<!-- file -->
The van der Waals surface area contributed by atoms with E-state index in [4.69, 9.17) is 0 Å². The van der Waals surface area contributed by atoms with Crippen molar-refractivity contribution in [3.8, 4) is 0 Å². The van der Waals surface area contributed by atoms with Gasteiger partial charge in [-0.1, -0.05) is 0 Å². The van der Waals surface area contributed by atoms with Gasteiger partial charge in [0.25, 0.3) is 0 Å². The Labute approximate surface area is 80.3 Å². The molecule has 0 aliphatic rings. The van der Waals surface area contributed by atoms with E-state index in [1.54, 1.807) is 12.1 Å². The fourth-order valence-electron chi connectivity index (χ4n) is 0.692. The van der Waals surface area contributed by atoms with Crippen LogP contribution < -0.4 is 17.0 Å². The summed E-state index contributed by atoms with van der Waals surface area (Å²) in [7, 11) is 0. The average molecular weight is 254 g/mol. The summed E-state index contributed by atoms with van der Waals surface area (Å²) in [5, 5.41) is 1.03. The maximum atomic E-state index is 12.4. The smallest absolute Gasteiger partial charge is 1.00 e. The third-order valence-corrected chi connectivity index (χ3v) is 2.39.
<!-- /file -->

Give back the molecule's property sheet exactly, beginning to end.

The van der Waals surface area contributed by atoms with E-state index in [4.69, 9.17) is 0 Å². The van der Waals surface area contributed by atoms with Crippen molar-refractivity contribution in [3.8, 4) is 0 Å². The van der Waals surface area contributed by atoms with Gasteiger partial charge in [-0.1, -0.05) is 0 Å². The van der Waals surface area contributed by atoms with Gasteiger partial charge in [0.25, 0.3) is 0 Å². The Labute approximate surface area is 80.3 Å². The molecule has 0 aliphatic rings. The van der Waals surface area contributed by atoms with E-state index in [1.54, 1.807) is 12.1 Å². The fourth-order valence-electron chi connectivity index (χ4n) is 0.692. The van der Waals surface area contributed by atoms with Crippen LogP contribution < -0.4 is 17.0 Å². The summed E-state index contributed by atoms with van der Waals surface area (Å²) in [7, 11) is 0. The average molecular weight is 254 g/mol. The summed E-state index contributed by atoms with van der Waals surface area (Å²) in [5, 5.41) is 1.03. The maximum atomic E-state index is 12.4. The smallest absolute Gasteiger partial charge is 1.00 e. The third-order valence-corrected chi connectivity index (χ3v) is 2.39.